OFF.
R (right)
L (left)
BOTH / START
Purpose and Principle of Impulse Coupling
A spark is produced in the plugs because the magneto spins a magnet inside an iron coil core. This generates an alternating current within the coil and produces up to 20 000 volts which are used to fire the spark plugs. In order for sparks to be effective, the magnet needs to be rotating at speeds of at least 500 R.P.M. Anything below this results in weaker sparks and reduces engine start-up and running efficiency. Incorrect timing can lead to a premature power stroke known as kick-back. This results from normal magneto timing set for a higher R.P.M settings. Ultimately, this can lead to the crankshaft being forced in the wrong direction. The ignition therefore needs to be delayed on startup (during low R.P.M operations).

This start-up problem is solved through the use of Impulse coupling. An impulse coupling device works in two ways. Spring weights and a spring-loaded coupling are used initially to prevent the magneto from turning. Once the spring is fully wound it releases the magnet which then spins at a greater velocity. The benefits of this are two-fold.
First, it accelerates the rotation of the magnet producing a higher voltage (better spark) and second the ignition spark is delayed during start-up. Once the engine is running, the centrifugal force of the flyweights ensures the impulse coupling is disconnected and does not cause interference during normal operations.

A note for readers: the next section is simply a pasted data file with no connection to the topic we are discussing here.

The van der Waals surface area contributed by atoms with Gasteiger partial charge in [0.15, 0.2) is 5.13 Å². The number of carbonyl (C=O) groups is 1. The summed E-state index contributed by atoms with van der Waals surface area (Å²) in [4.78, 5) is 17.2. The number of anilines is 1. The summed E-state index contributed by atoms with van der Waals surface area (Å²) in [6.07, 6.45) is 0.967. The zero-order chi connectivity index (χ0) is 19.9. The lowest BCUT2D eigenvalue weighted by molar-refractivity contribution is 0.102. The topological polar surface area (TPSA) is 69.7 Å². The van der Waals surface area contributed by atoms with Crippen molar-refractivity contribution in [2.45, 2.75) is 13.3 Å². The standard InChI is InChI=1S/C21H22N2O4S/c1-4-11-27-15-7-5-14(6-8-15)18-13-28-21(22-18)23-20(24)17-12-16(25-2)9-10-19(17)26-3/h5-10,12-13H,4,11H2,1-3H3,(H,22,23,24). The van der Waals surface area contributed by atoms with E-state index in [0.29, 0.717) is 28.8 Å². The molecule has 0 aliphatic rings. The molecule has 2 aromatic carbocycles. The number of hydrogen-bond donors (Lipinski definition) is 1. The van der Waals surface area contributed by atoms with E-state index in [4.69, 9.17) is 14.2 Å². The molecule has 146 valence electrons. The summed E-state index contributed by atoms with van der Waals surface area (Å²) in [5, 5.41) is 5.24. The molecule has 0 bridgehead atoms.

Serviceability Checks
The spark plugs are a useful indicator in determining the engine condition. During each Mandatory Periodic Inspection (M.P.I) the plugs are removed for inspection and testing. Normal engine function is indicated by a light grey coating of the end of the plugs. If detonation is suspected, excessive wear will be a good indication. Improper mixture control will leave Black sooty-like deposits in cases where mixture has not been sufficiently leaned, whereas engines operated with too lean a mixture will leave behind white powdery traces. Black oily deposits suggest excessive oil consumption and if hard brittle deposits are found lodged in the spark plug gap, it means lead in the fuel is not being removed during combustion. If disregarded, these deposits can build up enough to cause the plugs to ground without a spark. This often results in a “mag drop” which can be recognized by a rough running engine and an excessive loss in R.P.M. When this occurs on the ground during magneto checks, aborted the flight immediately.